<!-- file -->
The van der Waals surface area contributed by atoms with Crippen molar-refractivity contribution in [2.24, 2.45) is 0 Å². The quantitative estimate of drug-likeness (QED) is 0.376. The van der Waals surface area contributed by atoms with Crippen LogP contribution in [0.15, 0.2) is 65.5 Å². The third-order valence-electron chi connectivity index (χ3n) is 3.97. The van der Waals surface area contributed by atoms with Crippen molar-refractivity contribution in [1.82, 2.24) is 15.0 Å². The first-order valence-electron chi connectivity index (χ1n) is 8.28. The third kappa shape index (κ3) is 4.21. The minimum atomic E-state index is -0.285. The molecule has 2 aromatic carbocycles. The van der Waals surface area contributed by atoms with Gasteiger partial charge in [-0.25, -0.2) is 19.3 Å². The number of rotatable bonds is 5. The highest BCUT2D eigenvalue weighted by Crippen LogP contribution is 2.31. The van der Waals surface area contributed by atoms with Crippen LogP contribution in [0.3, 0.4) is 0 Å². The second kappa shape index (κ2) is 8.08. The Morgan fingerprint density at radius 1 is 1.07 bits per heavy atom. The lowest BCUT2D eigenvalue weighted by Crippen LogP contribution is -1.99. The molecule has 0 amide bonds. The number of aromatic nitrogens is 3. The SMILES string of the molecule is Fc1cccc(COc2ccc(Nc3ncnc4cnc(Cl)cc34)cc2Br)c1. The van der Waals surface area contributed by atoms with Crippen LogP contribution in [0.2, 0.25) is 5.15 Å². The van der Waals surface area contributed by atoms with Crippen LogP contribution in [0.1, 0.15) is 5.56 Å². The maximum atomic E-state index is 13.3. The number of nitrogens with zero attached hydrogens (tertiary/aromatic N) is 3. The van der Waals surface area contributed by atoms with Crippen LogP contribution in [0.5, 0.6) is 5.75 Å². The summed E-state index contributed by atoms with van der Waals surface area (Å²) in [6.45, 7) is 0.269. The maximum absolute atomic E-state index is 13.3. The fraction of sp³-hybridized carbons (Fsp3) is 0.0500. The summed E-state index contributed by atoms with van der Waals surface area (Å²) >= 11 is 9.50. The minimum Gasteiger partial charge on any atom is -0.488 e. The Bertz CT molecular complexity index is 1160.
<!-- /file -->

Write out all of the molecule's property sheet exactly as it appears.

The van der Waals surface area contributed by atoms with Crippen molar-refractivity contribution in [2.24, 2.45) is 0 Å². The quantitative estimate of drug-likeness (QED) is 0.376. The van der Waals surface area contributed by atoms with Crippen LogP contribution in [0.15, 0.2) is 65.5 Å². The third-order valence-electron chi connectivity index (χ3n) is 3.97. The van der Waals surface area contributed by atoms with Crippen molar-refractivity contribution in [1.82, 2.24) is 15.0 Å². The first-order valence-electron chi connectivity index (χ1n) is 8.28. The third kappa shape index (κ3) is 4.21. The minimum atomic E-state index is -0.285. The molecule has 2 aromatic carbocycles. The van der Waals surface area contributed by atoms with Gasteiger partial charge in [-0.25, -0.2) is 19.3 Å². The number of rotatable bonds is 5. The highest BCUT2D eigenvalue weighted by Crippen LogP contribution is 2.31. The van der Waals surface area contributed by atoms with Crippen LogP contribution in [0.3, 0.4) is 0 Å². The second kappa shape index (κ2) is 8.08. The Morgan fingerprint density at radius 1 is 1.07 bits per heavy atom. The lowest BCUT2D eigenvalue weighted by Crippen LogP contribution is -1.99. The molecule has 0 amide bonds. The number of aromatic nitrogens is 3. The SMILES string of the molecule is Fc1cccc(COc2ccc(Nc3ncnc4cnc(Cl)cc34)cc2Br)c1. The van der Waals surface area contributed by atoms with Crippen LogP contribution in [0.2, 0.25) is 5.15 Å². The van der Waals surface area contributed by atoms with Crippen LogP contribution in [0.1, 0.15) is 5.56 Å². The maximum atomic E-state index is 13.3. The number of nitrogens with zero attached hydrogens (tertiary/aromatic N) is 3. The van der Waals surface area contributed by atoms with Crippen LogP contribution in [0.5, 0.6) is 5.75 Å². The summed E-state index contributed by atoms with van der Waals surface area (Å²) in [6.45, 7) is 0.269. The maximum absolute atomic E-state index is 13.3. The fraction of sp³-hybridized carbons (Fsp3) is 0.0500. The summed E-state index contributed by atoms with van der Waals surface area (Å²) >= 11 is 9.50. The minimum Gasteiger partial charge on any atom is -0.488 e. The Bertz CT molecular complexity index is 1160.